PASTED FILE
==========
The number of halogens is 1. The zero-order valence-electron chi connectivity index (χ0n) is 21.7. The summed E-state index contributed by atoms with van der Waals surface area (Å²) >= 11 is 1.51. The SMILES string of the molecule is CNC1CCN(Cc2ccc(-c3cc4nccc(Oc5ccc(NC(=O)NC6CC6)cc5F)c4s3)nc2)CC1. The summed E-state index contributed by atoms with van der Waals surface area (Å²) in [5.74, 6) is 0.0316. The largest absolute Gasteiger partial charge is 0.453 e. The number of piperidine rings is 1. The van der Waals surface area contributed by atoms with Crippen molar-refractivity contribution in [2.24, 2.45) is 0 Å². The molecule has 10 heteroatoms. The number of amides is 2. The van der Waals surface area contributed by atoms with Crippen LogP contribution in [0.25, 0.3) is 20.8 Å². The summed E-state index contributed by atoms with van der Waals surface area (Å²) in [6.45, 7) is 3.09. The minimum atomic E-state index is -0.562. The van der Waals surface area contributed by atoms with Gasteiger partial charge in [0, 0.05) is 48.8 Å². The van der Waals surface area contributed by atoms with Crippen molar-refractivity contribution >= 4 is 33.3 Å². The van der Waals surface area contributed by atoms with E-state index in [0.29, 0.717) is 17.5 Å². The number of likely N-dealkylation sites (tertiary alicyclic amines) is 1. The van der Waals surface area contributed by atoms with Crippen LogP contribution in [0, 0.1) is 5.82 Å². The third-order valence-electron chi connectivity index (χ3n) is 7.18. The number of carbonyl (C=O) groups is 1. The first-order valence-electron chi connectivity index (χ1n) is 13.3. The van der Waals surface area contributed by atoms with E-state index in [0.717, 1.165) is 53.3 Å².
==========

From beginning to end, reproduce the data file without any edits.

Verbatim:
The number of halogens is 1. The zero-order valence-electron chi connectivity index (χ0n) is 21.7. The summed E-state index contributed by atoms with van der Waals surface area (Å²) >= 11 is 1.51. The SMILES string of the molecule is CNC1CCN(Cc2ccc(-c3cc4nccc(Oc5ccc(NC(=O)NC6CC6)cc5F)c4s3)nc2)CC1. The summed E-state index contributed by atoms with van der Waals surface area (Å²) in [5.74, 6) is 0.0316. The largest absolute Gasteiger partial charge is 0.453 e. The number of piperidine rings is 1. The van der Waals surface area contributed by atoms with Crippen molar-refractivity contribution in [2.24, 2.45) is 0 Å². The molecule has 10 heteroatoms. The number of amides is 2. The van der Waals surface area contributed by atoms with Crippen LogP contribution in [0.25, 0.3) is 20.8 Å². The summed E-state index contributed by atoms with van der Waals surface area (Å²) in [6.45, 7) is 3.09. The minimum atomic E-state index is -0.562. The van der Waals surface area contributed by atoms with Gasteiger partial charge in [0, 0.05) is 48.8 Å². The van der Waals surface area contributed by atoms with Crippen molar-refractivity contribution >= 4 is 33.3 Å². The van der Waals surface area contributed by atoms with E-state index in [0.29, 0.717) is 17.5 Å². The number of likely N-dealkylation sites (tertiary alicyclic amines) is 1. The van der Waals surface area contributed by atoms with Crippen LogP contribution in [0, 0.1) is 5.82 Å². The third-order valence-electron chi connectivity index (χ3n) is 7.18. The number of carbonyl (C=O) groups is 1. The first-order valence-electron chi connectivity index (χ1n) is 13.3. The van der Waals surface area contributed by atoms with E-state index in [0.717, 1.165) is 53.3 Å².